Half the jobs created in Amazon’s new headquarters in Long Island City, New York, and in Crystal City, Virginia, will not be in tech, according to a Wall Street Journal report. About half the expected 25,000 jobs in each of the satellite locations will be typical support positions required in any company, such as human resources, custodial, accounting, and marketing.
Amazon employs nearly 600,000 among its warehouses, Whole Foods division, and corporate offices worldwide, but doesn’t break them down by job functions. The Information Technology Industry & Association estimates 11.5 million people work in the U.S. tech sector, and a third—about 3.8 million—provide support functions.
The Journal reports that New York City officials made the job split clear in a presentation to community groups affected by the Long Island City plan on Nov. 20 by its Economic Development Corporation, and confirmed the same with Virginia’s similar governmental group. However, many of Amazon’s support positions, especially in finance, will pay above median wages in the areas in which the new outposts will be built.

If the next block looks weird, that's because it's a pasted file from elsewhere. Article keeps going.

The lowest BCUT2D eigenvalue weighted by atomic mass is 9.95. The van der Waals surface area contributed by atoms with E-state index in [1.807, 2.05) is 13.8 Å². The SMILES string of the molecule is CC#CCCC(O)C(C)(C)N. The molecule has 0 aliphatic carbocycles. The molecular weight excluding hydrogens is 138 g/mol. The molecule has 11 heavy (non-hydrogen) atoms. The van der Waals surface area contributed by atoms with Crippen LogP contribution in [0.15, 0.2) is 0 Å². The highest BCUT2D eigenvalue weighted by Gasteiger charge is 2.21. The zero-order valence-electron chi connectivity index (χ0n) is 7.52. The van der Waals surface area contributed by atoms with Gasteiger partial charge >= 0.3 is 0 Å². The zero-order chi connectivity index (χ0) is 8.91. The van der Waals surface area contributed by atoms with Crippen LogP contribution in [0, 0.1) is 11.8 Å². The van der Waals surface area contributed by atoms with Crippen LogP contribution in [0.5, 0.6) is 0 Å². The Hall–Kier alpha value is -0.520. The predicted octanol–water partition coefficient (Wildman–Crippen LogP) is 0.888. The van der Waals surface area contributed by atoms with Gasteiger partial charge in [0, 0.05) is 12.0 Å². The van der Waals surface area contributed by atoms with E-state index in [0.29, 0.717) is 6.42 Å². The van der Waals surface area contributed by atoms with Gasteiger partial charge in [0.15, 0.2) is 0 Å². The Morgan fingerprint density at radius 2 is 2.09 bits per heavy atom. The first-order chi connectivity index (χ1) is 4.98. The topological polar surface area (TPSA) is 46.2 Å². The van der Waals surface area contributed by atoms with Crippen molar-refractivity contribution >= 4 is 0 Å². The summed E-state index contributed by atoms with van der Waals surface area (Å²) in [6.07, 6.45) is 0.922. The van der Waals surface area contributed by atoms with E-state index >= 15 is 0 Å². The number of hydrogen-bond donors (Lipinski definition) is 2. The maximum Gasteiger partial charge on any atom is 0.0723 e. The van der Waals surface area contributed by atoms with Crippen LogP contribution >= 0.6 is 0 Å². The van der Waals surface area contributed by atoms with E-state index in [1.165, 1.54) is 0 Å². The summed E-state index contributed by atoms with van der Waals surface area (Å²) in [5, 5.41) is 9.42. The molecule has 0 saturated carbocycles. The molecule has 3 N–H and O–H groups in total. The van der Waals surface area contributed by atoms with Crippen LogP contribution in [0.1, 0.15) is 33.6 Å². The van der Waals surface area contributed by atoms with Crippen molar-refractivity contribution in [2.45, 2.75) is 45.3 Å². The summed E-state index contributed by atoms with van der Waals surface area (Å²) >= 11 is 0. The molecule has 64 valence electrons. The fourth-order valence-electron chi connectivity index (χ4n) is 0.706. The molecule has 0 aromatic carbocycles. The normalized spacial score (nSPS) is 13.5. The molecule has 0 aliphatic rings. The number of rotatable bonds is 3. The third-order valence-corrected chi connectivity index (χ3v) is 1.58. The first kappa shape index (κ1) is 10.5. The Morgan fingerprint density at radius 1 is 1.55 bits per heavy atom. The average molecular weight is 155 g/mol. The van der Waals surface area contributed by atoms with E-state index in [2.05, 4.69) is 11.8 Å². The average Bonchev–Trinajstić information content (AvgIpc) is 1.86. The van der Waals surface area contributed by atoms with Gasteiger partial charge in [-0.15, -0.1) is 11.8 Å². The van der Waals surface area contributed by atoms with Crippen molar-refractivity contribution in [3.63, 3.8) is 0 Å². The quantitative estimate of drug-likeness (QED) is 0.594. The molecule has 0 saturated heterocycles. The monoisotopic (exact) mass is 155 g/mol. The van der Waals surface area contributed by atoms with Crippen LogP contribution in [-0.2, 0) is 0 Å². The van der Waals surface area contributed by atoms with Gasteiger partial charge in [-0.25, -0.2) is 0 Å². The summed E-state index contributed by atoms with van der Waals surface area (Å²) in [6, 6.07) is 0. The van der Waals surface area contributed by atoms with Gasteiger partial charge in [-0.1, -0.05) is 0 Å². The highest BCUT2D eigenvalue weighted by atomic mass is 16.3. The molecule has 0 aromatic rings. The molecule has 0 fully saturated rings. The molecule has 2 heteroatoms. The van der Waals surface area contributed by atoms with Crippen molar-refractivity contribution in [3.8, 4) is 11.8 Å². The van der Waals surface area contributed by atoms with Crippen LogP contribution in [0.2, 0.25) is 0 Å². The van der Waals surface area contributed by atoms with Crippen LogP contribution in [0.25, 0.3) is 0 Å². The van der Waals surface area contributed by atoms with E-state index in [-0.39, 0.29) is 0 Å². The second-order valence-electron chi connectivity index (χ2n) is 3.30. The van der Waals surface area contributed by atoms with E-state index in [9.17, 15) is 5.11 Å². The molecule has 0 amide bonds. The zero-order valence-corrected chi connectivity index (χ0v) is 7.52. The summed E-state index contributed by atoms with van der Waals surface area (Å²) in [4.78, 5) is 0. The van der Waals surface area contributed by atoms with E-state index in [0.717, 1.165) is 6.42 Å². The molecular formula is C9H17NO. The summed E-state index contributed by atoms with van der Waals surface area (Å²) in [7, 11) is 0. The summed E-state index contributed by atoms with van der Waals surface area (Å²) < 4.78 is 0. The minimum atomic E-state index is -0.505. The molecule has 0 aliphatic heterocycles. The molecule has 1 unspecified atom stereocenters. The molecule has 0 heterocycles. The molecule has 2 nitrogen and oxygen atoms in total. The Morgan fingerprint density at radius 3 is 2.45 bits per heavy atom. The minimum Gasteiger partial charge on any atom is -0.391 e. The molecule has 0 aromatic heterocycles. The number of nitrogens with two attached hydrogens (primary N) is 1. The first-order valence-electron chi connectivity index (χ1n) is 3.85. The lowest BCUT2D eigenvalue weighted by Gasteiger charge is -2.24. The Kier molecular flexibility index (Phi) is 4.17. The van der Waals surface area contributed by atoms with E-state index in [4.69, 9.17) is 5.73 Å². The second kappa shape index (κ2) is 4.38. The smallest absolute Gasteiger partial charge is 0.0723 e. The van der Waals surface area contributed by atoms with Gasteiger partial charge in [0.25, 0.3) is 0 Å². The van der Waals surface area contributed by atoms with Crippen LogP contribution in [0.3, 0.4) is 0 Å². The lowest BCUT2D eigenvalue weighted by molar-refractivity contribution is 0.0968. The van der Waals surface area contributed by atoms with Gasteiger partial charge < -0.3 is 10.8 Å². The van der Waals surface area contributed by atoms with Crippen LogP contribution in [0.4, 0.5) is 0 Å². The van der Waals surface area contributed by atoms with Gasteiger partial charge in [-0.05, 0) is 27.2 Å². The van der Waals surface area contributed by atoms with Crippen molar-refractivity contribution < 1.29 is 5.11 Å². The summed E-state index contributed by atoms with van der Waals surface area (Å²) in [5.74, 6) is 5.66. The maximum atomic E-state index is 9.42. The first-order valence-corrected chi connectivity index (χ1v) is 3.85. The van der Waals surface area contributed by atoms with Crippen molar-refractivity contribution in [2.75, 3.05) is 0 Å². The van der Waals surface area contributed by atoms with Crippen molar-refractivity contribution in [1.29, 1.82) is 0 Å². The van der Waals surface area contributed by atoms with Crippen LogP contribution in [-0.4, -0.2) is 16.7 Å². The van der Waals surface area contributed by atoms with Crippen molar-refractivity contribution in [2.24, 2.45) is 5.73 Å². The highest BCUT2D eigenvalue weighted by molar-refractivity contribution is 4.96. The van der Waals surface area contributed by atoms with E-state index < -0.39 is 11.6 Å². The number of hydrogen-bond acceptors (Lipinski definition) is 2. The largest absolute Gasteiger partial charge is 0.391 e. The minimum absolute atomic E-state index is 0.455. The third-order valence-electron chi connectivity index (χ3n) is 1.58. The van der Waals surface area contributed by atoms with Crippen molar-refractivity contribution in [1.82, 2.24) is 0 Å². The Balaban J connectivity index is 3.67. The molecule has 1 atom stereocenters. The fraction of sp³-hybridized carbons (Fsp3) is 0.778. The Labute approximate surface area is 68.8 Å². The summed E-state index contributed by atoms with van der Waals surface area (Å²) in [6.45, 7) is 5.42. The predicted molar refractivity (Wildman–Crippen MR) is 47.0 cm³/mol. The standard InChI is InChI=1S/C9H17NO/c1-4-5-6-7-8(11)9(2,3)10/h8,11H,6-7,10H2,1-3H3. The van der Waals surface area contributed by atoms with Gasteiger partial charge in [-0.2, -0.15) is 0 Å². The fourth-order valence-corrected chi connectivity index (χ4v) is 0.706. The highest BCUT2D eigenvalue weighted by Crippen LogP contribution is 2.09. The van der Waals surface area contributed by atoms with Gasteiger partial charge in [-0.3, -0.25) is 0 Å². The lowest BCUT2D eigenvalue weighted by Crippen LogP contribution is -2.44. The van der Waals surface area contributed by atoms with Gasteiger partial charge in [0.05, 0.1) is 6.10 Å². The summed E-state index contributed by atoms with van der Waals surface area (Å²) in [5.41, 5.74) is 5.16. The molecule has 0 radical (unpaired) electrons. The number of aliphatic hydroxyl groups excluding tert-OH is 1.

Amazon will receive up to $3 billion in tax incentives from the cities and states in which they’re building out what it once called its “HQ2,” for “second headquarters,” but much of the money depends on meeting job-creation targets.
The company said during its announcement of the two locations that the average annual salary would be $150,000. The company’s median pay was $28,446 in 2017, including part-time and seasonal workers. The firm’s CEO, Jeff Bezos, said earlier this year that the company created over 130,000 jobs in 2017 exclusive of acquisitions.
Amazon committed earlier in 2018 to raising its minimum wage to $15 an hour and boosting employees already in that range of compensation, between wages and stock, to even higher levels. However, the minimum wage in New York City is already set to increase to $15 by the end of 2018 for companies with 11 or more employees.